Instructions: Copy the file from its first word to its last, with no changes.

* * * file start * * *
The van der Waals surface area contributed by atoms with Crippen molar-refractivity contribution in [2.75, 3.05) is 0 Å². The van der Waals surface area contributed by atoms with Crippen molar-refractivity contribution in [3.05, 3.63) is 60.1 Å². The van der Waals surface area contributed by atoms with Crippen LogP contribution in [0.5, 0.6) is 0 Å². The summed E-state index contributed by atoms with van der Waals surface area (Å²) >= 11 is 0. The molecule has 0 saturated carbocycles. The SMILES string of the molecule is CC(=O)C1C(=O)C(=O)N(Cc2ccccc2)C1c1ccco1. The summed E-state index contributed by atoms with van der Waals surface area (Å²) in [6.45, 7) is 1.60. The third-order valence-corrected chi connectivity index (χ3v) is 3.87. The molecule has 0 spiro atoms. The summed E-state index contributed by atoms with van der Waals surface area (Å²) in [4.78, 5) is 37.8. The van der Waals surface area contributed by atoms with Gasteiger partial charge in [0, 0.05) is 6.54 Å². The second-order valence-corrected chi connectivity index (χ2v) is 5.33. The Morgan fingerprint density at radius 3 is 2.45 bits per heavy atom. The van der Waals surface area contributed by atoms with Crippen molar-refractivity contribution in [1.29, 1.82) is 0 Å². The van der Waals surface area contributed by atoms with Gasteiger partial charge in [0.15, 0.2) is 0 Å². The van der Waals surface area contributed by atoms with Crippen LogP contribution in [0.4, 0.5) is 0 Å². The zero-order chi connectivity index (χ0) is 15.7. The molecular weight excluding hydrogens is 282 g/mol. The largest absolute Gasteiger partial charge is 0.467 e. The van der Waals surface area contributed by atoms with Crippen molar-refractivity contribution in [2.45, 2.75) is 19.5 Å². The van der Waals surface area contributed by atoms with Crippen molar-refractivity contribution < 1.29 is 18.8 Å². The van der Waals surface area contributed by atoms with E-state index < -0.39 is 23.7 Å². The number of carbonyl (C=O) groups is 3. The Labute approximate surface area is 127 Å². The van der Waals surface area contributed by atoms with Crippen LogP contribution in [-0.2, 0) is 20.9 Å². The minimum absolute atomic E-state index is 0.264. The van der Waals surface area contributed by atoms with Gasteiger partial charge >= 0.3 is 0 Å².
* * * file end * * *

The van der Waals surface area contributed by atoms with Crippen molar-refractivity contribution in [2.75, 3.05) is 0 Å². The van der Waals surface area contributed by atoms with Crippen molar-refractivity contribution in [3.05, 3.63) is 60.1 Å². The van der Waals surface area contributed by atoms with Crippen LogP contribution in [0.5, 0.6) is 0 Å². The summed E-state index contributed by atoms with van der Waals surface area (Å²) >= 11 is 0. The molecule has 0 saturated carbocycles. The SMILES string of the molecule is CC(=O)C1C(=O)C(=O)N(Cc2ccccc2)C1c1ccco1. The summed E-state index contributed by atoms with van der Waals surface area (Å²) in [6.45, 7) is 1.60. The third-order valence-corrected chi connectivity index (χ3v) is 3.87. The molecule has 0 spiro atoms. The summed E-state index contributed by atoms with van der Waals surface area (Å²) in [4.78, 5) is 37.8. The van der Waals surface area contributed by atoms with Gasteiger partial charge in [0, 0.05) is 6.54 Å². The second-order valence-corrected chi connectivity index (χ2v) is 5.33. The Morgan fingerprint density at radius 3 is 2.45 bits per heavy atom. The van der Waals surface area contributed by atoms with Crippen molar-refractivity contribution in [1.29, 1.82) is 0 Å². The van der Waals surface area contributed by atoms with Gasteiger partial charge in [0.15, 0.2) is 0 Å². The van der Waals surface area contributed by atoms with Crippen LogP contribution in [0.4, 0.5) is 0 Å². The zero-order chi connectivity index (χ0) is 15.7. The molecular weight excluding hydrogens is 282 g/mol. The largest absolute Gasteiger partial charge is 0.467 e. The van der Waals surface area contributed by atoms with Crippen molar-refractivity contribution in [2.45, 2.75) is 19.5 Å². The van der Waals surface area contributed by atoms with Crippen molar-refractivity contribution < 1.29 is 18.8 Å². The van der Waals surface area contributed by atoms with E-state index < -0.39 is 23.7 Å². The number of carbonyl (C=O) groups is 3. The Labute approximate surface area is 127 Å². The van der Waals surface area contributed by atoms with Crippen LogP contribution in [-0.2, 0) is 20.9 Å². The minimum absolute atomic E-state index is 0.264. The van der Waals surface area contributed by atoms with Gasteiger partial charge >= 0.3 is 0 Å².